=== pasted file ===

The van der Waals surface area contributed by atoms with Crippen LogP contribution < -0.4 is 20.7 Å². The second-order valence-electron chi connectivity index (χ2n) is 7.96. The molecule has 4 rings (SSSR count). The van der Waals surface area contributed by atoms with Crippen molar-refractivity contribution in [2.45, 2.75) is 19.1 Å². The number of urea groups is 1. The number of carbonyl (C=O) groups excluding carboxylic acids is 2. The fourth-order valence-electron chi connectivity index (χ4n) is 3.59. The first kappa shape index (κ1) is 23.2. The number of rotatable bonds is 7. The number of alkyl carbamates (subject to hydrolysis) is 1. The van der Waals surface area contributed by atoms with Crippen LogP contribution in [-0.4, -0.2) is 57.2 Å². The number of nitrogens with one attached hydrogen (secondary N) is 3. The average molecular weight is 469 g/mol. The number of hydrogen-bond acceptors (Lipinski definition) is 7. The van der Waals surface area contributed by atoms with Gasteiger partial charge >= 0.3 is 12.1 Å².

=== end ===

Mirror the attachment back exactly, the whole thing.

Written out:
The van der Waals surface area contributed by atoms with Crippen LogP contribution < -0.4 is 20.7 Å². The second-order valence-electron chi connectivity index (χ2n) is 7.96. The molecule has 4 rings (SSSR count). The van der Waals surface area contributed by atoms with Crippen molar-refractivity contribution in [2.45, 2.75) is 19.1 Å². The number of urea groups is 1. The number of carbonyl (C=O) groups excluding carboxylic acids is 2. The fourth-order valence-electron chi connectivity index (χ4n) is 3.59. The first kappa shape index (κ1) is 23.2. The number of rotatable bonds is 7. The number of alkyl carbamates (subject to hydrolysis) is 1. The van der Waals surface area contributed by atoms with Crippen LogP contribution in [-0.4, -0.2) is 57.2 Å². The number of nitrogens with one attached hydrogen (secondary N) is 3. The average molecular weight is 469 g/mol. The number of hydrogen-bond acceptors (Lipinski definition) is 7. The van der Waals surface area contributed by atoms with Gasteiger partial charge >= 0.3 is 12.1 Å².